THE SPECIALIST chancery chambers 17 Old Buildings has been swallowed up by 10 Old Square to create one of the largest chancery sets.
And in another move, Birmingham chambers 7 Fountain Court and Priory Chambers have agreed to merge to create the country's biggest set with 78 tenants.
The moves, which follow the merger in March of common law sets 3 Paper Buildings and Plowden Buildings to form a 50-tenant set, are taking place against a backdrop of great uncertainty at the Bar as it struggles to come to terms with the government's plans to shake up the legal system.
They will sound alarm bells in smaller sets, many of which have fallen victim to aggressive recruiting drives by leading chambers.
Since last October 17 Old Buildings, which had been in existence for a century, has lost its head of chambers, Geoffrey Jacques, who left to become a bankruptcy registrar, and six tenants to various sets, including Wilberforce Chambers and 13 Old Square which have both advertised for new tenants.
Jacques' successor Owen Rhys said that size was the crucial factor behind the decision of the set's remaining seven barristers to join 10 Old Square. He added: “In the future niche sets can survive but larger sets are better placed because of the economies of scale.”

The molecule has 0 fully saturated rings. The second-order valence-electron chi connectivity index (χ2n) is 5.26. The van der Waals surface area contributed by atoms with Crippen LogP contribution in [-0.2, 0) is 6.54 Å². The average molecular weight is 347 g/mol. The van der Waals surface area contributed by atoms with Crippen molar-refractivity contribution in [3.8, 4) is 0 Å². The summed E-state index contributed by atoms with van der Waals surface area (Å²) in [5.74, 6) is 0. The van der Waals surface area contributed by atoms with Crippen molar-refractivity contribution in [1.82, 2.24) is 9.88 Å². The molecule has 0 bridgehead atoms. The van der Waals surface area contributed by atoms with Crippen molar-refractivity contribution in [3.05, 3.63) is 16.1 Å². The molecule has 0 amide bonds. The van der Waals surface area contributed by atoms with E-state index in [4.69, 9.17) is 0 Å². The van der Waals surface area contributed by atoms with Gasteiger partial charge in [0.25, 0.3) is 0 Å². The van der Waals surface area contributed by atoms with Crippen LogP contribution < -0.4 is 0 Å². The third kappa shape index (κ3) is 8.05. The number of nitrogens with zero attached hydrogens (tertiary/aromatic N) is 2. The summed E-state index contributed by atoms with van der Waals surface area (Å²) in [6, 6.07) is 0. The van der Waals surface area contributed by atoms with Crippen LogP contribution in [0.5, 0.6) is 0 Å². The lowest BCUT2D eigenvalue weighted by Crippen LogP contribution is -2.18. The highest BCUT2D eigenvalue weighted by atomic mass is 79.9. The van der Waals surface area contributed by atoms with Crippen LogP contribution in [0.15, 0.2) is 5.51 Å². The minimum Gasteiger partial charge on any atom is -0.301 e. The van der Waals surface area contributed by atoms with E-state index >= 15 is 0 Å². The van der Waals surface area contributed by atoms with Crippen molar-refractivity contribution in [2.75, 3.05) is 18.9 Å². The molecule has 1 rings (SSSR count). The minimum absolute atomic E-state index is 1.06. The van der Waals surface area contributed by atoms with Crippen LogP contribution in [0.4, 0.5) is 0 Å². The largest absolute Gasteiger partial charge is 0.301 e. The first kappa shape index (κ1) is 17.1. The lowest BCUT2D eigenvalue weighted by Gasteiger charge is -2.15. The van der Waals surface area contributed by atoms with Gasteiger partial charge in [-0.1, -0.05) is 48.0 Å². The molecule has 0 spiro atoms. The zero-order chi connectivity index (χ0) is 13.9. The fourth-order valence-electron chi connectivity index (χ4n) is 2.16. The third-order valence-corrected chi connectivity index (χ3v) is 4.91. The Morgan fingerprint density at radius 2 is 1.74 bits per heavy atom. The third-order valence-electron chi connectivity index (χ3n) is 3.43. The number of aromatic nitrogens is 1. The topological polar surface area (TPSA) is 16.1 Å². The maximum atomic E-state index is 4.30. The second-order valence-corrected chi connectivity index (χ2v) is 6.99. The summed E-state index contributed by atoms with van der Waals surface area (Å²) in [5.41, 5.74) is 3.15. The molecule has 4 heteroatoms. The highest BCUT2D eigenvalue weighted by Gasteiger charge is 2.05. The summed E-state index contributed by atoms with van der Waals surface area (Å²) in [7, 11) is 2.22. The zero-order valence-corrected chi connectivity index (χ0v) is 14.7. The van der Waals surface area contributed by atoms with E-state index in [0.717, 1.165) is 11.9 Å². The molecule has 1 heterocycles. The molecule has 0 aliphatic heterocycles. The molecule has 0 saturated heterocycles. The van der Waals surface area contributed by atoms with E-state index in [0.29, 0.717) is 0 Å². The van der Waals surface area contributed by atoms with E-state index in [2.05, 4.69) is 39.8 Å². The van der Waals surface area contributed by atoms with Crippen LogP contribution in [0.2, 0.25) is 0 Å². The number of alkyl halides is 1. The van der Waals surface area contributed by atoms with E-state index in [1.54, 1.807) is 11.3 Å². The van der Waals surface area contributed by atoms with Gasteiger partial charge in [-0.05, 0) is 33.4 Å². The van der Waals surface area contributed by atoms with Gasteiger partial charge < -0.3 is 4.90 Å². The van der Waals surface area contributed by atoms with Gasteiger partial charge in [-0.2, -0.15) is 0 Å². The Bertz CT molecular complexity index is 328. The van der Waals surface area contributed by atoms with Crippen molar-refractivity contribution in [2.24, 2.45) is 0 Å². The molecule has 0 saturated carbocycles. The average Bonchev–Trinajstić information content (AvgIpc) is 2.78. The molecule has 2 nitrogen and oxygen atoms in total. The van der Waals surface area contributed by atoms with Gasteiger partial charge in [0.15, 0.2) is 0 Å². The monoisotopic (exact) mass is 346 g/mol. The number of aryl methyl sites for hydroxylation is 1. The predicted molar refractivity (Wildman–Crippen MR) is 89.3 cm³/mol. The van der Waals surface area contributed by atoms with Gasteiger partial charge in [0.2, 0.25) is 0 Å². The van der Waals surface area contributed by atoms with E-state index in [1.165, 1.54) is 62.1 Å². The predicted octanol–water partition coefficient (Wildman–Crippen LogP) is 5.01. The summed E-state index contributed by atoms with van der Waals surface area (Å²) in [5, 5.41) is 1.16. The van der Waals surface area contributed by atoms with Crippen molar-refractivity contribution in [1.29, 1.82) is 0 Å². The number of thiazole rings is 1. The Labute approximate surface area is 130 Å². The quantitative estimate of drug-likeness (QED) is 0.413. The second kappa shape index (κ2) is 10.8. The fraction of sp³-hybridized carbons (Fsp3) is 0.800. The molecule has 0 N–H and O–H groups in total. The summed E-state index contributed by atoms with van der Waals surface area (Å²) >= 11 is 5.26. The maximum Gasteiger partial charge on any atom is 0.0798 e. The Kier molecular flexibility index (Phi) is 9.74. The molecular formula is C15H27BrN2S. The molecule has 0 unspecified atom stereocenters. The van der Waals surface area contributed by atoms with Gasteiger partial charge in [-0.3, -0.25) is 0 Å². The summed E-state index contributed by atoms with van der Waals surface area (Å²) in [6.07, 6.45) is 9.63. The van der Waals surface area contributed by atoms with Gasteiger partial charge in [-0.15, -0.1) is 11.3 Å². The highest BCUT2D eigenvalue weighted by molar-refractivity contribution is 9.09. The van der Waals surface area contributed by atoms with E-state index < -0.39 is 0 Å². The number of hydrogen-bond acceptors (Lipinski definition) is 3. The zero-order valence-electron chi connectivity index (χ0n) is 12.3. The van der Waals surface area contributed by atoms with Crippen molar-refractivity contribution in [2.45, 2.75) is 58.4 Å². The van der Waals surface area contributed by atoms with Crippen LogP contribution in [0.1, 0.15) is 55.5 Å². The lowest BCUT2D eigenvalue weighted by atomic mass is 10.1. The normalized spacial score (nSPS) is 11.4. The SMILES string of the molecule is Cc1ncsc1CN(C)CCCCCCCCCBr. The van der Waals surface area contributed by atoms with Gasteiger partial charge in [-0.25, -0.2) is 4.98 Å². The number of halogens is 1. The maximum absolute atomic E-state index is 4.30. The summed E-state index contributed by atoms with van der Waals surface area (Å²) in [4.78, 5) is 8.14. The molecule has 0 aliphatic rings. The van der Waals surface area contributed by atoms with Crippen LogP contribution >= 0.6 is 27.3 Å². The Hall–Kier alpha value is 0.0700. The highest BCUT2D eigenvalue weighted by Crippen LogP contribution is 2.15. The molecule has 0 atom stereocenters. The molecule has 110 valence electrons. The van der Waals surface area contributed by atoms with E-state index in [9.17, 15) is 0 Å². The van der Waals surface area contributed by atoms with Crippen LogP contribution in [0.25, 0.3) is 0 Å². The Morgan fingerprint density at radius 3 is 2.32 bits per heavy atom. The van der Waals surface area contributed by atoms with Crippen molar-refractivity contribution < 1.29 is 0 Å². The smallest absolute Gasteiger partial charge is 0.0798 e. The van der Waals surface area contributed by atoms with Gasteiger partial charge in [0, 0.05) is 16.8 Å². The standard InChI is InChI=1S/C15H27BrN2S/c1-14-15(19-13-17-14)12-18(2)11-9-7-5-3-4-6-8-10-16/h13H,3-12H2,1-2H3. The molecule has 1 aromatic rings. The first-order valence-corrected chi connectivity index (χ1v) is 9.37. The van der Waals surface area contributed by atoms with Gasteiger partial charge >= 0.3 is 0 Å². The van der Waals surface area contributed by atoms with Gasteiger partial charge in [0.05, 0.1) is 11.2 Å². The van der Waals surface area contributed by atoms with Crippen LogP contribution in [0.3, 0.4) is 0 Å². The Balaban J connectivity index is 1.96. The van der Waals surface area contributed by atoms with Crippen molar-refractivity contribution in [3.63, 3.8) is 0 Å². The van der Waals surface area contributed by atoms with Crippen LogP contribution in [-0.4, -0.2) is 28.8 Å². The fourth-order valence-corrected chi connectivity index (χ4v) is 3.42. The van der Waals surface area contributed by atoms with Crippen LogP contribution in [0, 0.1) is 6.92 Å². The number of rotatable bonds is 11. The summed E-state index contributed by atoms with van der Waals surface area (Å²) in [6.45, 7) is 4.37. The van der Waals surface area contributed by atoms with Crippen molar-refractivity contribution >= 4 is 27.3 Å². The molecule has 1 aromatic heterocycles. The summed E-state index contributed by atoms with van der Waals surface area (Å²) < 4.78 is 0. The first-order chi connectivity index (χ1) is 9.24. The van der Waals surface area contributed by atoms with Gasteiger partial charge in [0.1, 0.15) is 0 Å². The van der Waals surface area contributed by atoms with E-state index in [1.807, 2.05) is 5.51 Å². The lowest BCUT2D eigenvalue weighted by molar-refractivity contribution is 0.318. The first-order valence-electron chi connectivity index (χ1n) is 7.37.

In recent months chancery sets have been particularly prone to poaching raids, both from other chancery sets and commercial sets aiming to widen their practice areas.
But Ian Duggan, senior clerk at 5 New Square, which recently lost one of its tenants to premier commercial set Fountain Court, said there was no need to panic. He said: “We've consolidated our position, are happy with our size and are looking confidently toward the future.”
In Birmingham, 7 Fountain Court and Priory Chambers have been locked in talks since The Lawyer first revealed their intention to merge in March.
Rex Tedd QC, head of chambers at 7 Fountain Court, who will head the as yet unnamed broad-based new set, said it needed numbers to provide strength in depth. He added: “In the next couple of years a number of sets will have over 100 tenants.”
He confirmed that he had already received a number of single and group applications to join the set. It is also known to have approached clerks at other Birmingham sets.
It is rumoured that the Birmingham merger met opposition from within both sets, particularly from criminal barristers, and that the plan was only accepted after Tedd threatened to dissolve the set.
But Tedd told The Lawyer: “No member of either set voted against the merger and virtually all members gave full and active support. It is not accurate that I, or anyone else, threatened to resign.”